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An analysis of the relationship between irrational beliefs and automatic thoughts in predicting distress

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The present study examined the relationship between irrational beliefs and automatic thoughts in predicting distress (i.e., depressed mood in patients with major depressive disorder). Although both constructs have been hypothesized and found to predict emotional reactions in stressful situations, the relationships between these two types of cognitions in predicting distress has not been sufficiently addressed in empirical studies. Our results show that both irrational beliefs and automatic thoughts are related to distress (i.e., depression/depressed mood), and that the effects of irrational beliefs on distress are partially mediated by automatic thoughts.

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Choosing a mate in Romania: a cognitive evolutionary psychological investigation of personal advertisements market

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Evolutionary psychologists generally combine sexual selection theory and empirical research to identify mating strategies in humans. The theory behind the current literature on human mating is the theory of parental investment (Trivers, 1972), which states that during mate search, given the asymmetry in parental investment of the two sexes, females should focus on attributes reflecting resources, whereas males should focus on indicators of health and fertility. Our study is an investigation of mating strategies reflected by the Romanian market of personal advertisements. We performed the content analysis of 400 personal advertisements placed online by heterosexual Romanian advertisers. Our findings are in agreement with Trivers’s predictions and with other similar studies. Thus, Romanian men offered resources and were more interested in younger partners and in attributes signaling health and fertility. Romanian women were significantly more interested than men in older partners and in attributes reflecting wealth of the sought partners. Romanian women appear to be well attuned to their market value, whereas men overestimate themselves. Our study is, to our knowledge, the first one to investigate the Romanian advertisements market from an evolutionary psychological perspective, with a potential impact on the cognitive-behavioral therapy of couples and families.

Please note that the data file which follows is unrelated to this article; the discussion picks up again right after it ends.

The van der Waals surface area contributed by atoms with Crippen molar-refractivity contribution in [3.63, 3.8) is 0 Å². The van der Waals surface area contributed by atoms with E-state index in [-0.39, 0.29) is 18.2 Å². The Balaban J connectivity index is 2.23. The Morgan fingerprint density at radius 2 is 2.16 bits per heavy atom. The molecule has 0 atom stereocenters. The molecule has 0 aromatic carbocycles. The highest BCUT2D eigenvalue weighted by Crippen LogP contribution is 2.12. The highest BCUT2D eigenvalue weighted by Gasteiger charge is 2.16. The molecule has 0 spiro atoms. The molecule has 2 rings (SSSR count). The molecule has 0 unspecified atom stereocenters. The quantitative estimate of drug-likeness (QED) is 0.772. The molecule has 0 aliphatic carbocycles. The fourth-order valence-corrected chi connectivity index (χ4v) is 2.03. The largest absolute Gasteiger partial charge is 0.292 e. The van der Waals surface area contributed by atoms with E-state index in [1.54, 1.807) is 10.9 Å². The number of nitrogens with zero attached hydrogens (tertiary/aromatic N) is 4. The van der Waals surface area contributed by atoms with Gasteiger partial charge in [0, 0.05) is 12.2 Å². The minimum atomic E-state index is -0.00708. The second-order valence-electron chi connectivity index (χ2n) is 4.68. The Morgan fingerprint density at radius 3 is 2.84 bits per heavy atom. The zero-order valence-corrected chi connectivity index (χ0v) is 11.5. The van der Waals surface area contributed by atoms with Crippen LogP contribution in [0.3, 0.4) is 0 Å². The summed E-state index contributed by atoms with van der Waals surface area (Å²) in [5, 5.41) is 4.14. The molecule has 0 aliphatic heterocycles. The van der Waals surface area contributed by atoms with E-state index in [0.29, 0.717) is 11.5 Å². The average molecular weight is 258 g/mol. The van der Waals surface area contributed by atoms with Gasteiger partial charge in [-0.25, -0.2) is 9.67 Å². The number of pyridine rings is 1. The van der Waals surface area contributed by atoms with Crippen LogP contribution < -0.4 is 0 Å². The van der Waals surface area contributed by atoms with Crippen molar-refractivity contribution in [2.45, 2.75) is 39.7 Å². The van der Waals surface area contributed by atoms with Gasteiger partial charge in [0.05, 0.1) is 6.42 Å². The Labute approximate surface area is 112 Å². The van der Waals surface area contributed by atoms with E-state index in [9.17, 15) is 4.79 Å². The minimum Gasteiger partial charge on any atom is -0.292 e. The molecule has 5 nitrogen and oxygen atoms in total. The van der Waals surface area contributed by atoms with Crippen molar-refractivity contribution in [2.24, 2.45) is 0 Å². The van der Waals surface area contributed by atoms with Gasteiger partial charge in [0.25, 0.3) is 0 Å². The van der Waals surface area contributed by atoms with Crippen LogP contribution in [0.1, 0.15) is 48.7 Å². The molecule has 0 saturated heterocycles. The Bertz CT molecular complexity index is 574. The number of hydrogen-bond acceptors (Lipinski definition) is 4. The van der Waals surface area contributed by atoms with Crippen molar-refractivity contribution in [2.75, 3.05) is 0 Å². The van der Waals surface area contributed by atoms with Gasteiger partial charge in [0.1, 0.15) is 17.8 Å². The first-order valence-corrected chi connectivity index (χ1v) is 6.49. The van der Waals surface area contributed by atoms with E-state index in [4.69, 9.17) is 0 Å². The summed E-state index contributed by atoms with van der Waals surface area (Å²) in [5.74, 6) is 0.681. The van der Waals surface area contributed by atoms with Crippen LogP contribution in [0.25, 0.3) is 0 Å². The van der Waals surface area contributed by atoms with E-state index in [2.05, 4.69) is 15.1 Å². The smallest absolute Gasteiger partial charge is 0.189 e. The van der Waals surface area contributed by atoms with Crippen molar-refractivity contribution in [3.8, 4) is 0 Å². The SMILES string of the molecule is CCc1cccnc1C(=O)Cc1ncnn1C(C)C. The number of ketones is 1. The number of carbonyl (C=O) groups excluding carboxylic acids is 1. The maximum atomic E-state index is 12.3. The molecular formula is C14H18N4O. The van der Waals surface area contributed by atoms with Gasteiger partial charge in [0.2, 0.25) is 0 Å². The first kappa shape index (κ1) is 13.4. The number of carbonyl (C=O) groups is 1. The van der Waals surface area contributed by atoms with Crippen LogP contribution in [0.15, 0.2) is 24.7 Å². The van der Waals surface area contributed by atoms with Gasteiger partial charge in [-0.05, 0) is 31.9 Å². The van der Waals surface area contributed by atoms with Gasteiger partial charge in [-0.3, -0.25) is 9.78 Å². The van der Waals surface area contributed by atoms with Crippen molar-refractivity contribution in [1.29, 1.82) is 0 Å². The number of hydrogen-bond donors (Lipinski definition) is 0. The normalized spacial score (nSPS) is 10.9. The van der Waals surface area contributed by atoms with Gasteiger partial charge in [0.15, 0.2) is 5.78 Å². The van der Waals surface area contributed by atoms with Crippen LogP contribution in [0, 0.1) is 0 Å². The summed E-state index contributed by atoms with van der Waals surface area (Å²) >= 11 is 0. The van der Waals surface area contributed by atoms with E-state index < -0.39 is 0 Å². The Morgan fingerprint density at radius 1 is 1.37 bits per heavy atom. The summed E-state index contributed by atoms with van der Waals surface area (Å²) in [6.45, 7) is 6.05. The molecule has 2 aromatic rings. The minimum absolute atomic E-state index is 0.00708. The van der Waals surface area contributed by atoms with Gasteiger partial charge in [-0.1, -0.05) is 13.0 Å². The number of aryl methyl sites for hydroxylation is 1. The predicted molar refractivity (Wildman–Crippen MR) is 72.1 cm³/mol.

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Elements of Buddhist philosophy in cognitive psychotherapy: the role of cultural specifics and universals

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This article traces current and emerging themes from Buddhist philosophy and psychology that have increasingly appeared in western cognitive psychotherapeutic practices. We argue that this interest has occurred within the context of post-modernist, relativistic thinking patterns first exemplified by the constructivistic movement within cognitive psychotherapy. This in turn has arisen from a world-wide clash of cultures in which western cognitive psychotherapies have been forced to reconsider some of their own tacit assumptions. Ideas for the future development of cognitive psychotherapies using Buddhist and Eastern ways of thinking are presented.

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Using friends to combat internalizing problems among primary school children in Hong Kong

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The primary objective of this study was to evaluate the effectiveness of FRIENDS, a well-validated emotional resiliency program, to reduce internalizing problems among primary school children aged 8-10. 47 children who reached at least the cutoff point for internalizing score, as measured using a standardized test on child behaviour, were allocated to either the intervention or the wait-list control condition. All children completed measures on internalizing symptoms and self-esteem both before and after an 8-week FRIENDS intervention or wait period. Results showed that children from the FRIENDS program showed significantly higher self-esteem and fewer internalizing symptoms when compared to those in the waitlist group. Modifications done on adapting FRIENDS to culturally and contextually appropriate content for Hong Kong children with internalizing problems were discussed. Limitations of this study were also addressed.

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Changing health-risk behaviors: a review of theory and evidence-based interventions in health psychology

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Changing health-risk behavior has been shown to decrease morbidity and mortality and enhance quality of life. The present review aims to describe the models and theories that underpin effective interventions and the empirical studies that warrant their successful use with specific health risk-behaviors. Motivational, behavioral enactment and multi-stage models are critically discussed in the context of identifying the ingredients that help translate theories into practice by designing effective behavior change interventions. Future research directions are outlined for continuing the development of a theory and evidence based practice in health psychology and its integration with evidence-based theory and practice of cognitive-behavioral psychotherapies, as both are focused on behavioral change.

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